In my years of working with startups, I've found that there are two types of founders — craftsmen and experts.

    Craftsmen are the best at a specific thing and are trying to stretch their talents into a product or platform that can be utilized by everyone. Experts know an industry or problem inside and out. The problem they are solving will best be solved by them, so they are going to do what they can to solve it for the entire world. Neither of these founders can do it on their own. There are plenty of special skills that they lack to bring their dream to fruition.

    1. Business development

    Ahh, business development. A skill for networking and meeting people that not every entrepreneur possesses. Startups need business development for drumming up new business. Finding supply or demand and striking partnerships that can make a massive impact. If you find it extremely easy to meet new people and figure out how to work together for everyone's benefit, there's a startup that would love to utilize your skills.

    2. Marketing

    Every startup needs to be seen. Their unique voice needs to be heard above the noise of everyone else in their industry. That only happens with good marketing. If you're amazing at promoting things, either with ads, social media or something else, a startup somewhere desperately needs your skills.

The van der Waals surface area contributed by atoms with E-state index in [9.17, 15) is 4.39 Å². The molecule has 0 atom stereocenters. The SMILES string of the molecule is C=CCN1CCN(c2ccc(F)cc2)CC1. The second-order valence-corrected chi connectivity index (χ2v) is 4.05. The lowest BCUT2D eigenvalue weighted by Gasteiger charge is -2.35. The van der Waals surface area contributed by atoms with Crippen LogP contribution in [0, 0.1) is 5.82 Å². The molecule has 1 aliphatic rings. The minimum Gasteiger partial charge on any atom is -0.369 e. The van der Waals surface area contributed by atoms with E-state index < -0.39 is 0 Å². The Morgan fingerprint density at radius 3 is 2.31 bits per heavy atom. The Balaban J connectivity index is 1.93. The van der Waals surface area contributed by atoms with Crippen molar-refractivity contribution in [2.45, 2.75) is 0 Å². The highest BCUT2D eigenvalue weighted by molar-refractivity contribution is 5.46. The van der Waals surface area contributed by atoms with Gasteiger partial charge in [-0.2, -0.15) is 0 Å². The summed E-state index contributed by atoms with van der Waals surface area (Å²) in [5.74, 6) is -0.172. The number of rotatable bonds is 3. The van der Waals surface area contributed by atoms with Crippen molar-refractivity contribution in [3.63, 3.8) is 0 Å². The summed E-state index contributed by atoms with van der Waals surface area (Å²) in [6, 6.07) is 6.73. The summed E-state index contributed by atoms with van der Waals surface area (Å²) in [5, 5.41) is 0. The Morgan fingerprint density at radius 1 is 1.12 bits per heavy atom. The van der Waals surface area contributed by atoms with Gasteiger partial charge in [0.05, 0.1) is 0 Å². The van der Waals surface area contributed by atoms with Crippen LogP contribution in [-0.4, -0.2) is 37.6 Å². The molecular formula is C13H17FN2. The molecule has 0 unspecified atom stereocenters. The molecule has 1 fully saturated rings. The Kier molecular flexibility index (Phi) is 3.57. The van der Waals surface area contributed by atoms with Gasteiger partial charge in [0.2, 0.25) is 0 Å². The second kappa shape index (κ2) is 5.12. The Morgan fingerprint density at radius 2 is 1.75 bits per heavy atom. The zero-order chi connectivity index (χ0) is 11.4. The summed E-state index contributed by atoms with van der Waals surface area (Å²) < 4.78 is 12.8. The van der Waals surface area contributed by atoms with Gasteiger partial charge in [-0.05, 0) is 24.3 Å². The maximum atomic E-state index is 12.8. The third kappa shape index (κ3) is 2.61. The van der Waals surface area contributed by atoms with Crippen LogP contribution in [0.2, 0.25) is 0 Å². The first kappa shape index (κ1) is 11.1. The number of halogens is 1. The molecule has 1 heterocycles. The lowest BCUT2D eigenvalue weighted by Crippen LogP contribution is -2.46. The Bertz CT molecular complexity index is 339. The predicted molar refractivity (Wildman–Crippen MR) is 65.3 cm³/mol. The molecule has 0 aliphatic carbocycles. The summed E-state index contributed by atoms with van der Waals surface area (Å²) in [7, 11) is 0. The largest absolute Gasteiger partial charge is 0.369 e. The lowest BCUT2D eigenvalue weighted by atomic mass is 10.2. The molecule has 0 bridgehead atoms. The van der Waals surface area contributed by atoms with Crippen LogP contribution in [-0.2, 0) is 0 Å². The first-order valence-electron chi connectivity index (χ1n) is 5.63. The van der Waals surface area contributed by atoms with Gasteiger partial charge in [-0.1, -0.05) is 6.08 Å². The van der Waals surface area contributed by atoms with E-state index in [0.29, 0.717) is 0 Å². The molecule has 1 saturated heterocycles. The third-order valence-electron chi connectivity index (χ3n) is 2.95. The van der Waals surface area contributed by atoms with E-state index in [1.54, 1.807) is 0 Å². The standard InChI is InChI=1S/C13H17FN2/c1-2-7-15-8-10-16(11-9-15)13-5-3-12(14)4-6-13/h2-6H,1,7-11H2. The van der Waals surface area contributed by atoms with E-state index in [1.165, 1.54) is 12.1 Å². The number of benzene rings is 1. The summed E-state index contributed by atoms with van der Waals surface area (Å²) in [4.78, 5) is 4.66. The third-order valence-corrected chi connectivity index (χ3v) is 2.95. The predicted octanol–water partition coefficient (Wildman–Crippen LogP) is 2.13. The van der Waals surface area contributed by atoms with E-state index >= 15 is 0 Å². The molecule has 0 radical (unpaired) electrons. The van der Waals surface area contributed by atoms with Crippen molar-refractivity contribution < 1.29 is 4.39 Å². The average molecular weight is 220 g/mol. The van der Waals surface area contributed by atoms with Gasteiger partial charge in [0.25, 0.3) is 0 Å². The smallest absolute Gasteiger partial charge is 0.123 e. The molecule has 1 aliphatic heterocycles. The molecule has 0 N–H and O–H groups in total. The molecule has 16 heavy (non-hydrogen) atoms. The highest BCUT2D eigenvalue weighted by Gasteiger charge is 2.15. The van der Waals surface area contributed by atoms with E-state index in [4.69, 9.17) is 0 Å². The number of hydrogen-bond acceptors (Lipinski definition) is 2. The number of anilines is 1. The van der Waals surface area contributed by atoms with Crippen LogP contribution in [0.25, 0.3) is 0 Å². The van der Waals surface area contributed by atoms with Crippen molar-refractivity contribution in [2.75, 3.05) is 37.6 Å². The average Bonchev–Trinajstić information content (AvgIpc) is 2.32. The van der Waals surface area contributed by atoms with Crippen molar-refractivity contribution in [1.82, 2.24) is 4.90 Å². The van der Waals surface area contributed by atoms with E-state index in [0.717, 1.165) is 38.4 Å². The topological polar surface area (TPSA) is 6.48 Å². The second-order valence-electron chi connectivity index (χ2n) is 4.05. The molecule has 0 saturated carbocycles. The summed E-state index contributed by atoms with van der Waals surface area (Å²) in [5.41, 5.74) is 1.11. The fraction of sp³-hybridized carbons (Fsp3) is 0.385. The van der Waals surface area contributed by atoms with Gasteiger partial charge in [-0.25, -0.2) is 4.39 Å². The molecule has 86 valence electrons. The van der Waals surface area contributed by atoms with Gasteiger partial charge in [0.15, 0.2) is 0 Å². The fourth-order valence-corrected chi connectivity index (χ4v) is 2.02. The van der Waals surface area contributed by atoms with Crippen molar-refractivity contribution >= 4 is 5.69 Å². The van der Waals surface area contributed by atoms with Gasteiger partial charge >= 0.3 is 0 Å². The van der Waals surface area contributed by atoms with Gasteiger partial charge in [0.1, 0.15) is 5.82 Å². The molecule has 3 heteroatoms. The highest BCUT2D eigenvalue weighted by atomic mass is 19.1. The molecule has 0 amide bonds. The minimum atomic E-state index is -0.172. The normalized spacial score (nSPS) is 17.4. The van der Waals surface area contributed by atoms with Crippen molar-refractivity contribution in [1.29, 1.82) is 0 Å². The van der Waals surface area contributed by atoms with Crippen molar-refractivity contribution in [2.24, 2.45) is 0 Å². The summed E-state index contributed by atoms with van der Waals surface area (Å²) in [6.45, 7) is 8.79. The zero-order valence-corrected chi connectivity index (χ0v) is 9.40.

3. Accounting

    If you went to school for finance and are finding out that traditional jobs are boring, you have three choices — start your own accounting firm, abandon finance or find a startup.  

    Most early stage startups are lacking a CFO, or Chief Financial Officer. Most don't have any finance resources at all. All of the bookkeeping is outsourced. All of the budgeting is done by the founders on the limited time they have. If you can handle finances, some startup out there needs your help.

    4. Data science

    The biggest field in the business world will soon be data science. There is incredible growth in available data to companies big and small, and the barrier for entry to true data science is getting lower every year. Fortune 1000 companies aren't the only ones that can use big data to their advantage anymore.

    If you love finding value in huge sets of data, and if you love finding ways to optimize everything around you, data science may be for you. And every startup in the world needs you.

    5. Engineering and development

    This has been true since the technical revolution took a firm grasp of the world: If you're building something, you need someone to actually build it. Engineers and developers are available in droves, so some are finding it hard to find a solid entry level position. There is one and only one solution to that, and that is to become the best at something.